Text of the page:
Every Texan agrees wholeheartedly with House Bill 2021’s goal of increasing legislative oversight and decision-making power over significant infusions of federal aid that Texas receives when the Legislature is not in session. Starting in March 2020, over $16 billion in federal COVID-19 aid was allocated to Texas universities, teaching hospitals, and state agencies overseeing health, nutrition, employment, housing, public safety, and social services through two of the federal relief packages: the Families First Coronavirus Response Act, and the CARES Act. This 40 percent increase in the “usual” amount of federal aid in the state budget – some of it provided in relatively flexible grants such as the $8 billion in Coronavirus Relief Funds for state government – took place with inadequate notification, input and involvement of the House and Senate members, even those on Appropriations and Finance Committees. This in turn made it difficult for legislators to help the public understand what resources were available to help our communities recover from the pandemic and the economic crisis it triggered. So while we agree that HB 2021 is a response to a clear and legitimate need for an improved federal funds interim budget execution process (beyond any in statute or the Appropriations Act Article IX, Sec. 13.02 Additional Federal Funding language, HB 1 as filed), the proposal as filed raises some concerns.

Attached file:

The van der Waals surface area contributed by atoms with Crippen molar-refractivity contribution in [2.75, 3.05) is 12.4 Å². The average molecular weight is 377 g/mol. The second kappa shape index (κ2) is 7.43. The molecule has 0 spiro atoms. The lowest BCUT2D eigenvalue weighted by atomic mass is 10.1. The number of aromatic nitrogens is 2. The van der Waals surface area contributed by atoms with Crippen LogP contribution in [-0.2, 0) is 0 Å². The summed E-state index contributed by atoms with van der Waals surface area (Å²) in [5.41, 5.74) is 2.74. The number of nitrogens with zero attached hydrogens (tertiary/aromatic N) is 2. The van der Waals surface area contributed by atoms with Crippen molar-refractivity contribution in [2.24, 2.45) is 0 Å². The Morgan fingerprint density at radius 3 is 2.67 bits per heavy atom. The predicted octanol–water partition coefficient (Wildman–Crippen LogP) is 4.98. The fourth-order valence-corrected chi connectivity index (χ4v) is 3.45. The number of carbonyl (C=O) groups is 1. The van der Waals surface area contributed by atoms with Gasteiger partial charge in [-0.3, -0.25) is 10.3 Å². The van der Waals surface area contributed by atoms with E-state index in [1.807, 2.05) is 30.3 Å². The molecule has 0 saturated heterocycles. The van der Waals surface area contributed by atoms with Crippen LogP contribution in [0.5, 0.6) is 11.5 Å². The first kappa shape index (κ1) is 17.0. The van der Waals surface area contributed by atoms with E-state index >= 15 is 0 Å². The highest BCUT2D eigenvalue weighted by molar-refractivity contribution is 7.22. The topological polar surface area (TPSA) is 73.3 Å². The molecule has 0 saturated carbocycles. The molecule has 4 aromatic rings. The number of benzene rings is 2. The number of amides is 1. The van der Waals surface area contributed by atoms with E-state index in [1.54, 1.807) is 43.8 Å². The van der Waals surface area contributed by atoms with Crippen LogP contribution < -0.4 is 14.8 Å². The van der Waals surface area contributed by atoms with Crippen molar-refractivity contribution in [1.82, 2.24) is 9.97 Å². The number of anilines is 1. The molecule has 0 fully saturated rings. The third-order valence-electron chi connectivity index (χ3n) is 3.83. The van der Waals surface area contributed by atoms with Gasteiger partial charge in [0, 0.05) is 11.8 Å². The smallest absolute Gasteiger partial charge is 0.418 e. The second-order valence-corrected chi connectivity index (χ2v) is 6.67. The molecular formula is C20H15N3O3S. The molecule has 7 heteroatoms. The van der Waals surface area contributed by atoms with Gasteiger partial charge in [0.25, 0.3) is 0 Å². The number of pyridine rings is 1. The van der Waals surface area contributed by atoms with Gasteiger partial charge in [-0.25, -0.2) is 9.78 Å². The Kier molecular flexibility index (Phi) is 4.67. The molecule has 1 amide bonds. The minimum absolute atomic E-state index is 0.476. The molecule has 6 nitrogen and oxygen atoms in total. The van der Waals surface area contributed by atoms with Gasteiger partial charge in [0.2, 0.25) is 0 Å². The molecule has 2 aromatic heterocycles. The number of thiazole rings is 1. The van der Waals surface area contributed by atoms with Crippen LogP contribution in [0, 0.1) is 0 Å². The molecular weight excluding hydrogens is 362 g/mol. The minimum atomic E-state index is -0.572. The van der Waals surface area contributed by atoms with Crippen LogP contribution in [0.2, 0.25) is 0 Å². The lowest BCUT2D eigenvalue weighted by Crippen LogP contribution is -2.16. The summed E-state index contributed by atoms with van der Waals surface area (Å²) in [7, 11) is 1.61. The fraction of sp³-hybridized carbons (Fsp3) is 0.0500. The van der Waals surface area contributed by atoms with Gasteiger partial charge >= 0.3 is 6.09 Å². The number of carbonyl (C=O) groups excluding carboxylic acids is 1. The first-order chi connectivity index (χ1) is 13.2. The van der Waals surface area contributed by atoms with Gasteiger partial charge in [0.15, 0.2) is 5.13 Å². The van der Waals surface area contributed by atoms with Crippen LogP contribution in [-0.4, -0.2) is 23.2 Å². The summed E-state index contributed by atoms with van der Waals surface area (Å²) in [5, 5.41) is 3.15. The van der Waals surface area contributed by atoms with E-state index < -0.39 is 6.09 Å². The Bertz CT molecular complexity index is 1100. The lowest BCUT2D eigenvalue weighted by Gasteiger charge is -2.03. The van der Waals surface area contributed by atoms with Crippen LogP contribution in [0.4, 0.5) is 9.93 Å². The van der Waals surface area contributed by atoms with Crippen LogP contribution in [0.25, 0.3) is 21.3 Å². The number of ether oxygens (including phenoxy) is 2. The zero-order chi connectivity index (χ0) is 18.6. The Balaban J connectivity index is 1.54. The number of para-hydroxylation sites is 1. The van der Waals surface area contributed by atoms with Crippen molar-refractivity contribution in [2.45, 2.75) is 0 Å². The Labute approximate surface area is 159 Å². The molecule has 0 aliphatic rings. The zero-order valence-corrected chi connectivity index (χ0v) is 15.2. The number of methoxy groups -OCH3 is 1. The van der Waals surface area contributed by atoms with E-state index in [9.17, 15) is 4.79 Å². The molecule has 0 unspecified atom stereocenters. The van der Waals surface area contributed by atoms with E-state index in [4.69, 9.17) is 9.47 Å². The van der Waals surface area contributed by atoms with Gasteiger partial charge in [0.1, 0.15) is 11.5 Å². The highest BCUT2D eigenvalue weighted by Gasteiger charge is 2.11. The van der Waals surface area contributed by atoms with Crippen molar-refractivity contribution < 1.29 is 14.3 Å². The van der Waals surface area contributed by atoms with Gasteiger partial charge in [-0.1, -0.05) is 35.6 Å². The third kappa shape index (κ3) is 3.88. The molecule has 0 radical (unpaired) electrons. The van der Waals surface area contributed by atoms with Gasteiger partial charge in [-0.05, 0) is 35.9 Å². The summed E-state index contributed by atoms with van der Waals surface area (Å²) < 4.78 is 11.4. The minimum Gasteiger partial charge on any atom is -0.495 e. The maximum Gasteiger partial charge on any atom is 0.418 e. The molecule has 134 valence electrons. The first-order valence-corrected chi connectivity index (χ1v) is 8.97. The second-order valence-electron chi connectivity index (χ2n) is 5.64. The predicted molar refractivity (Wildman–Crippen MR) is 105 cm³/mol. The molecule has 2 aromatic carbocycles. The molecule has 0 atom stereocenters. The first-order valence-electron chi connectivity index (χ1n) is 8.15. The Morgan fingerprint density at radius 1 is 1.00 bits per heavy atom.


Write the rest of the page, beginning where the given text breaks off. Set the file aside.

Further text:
The first has to do with having only six elected officials on the new board, combined with the requirement of an affirmative vote of a majority of the board members from each chamber in order to adopt a proposal to use federal funds. This creates a potential scenario in which as few as two House or Senate members could vote “no” and prevent Texas from being able to access the federal aid. The public notice and hearing requirements in HB 2021 presumably are also how House and Senate members who are NOT on the board would have a chance to provide input before any final decisions are made, but increasing the size of the board to include two more Representatives and two more Senators is another option to consider.
Finally, Sec. 317.033 gives the board authority to propose accepting or rejecting “federal funds made available to state after the effective date of the [GAA] the availability of which could not have been reasonably anticipated or included in the act before its final passage by the legislature.” Every Texan is concerned that the intent is to include the CRRSA (Dec. 2020) $5.5 billion in aid for public schools, as well as the $30+ billion that the American Rescue Plan Act has allocated to Texas. We understand that the Legislature has many questions awaiting clarification from federal agency rules before final allocations can be made, but believe there is still time for the full House and Senate to at least create a framework that ensures these critically needed dollars start flowing to our communities as expeditiously and equitably as possible.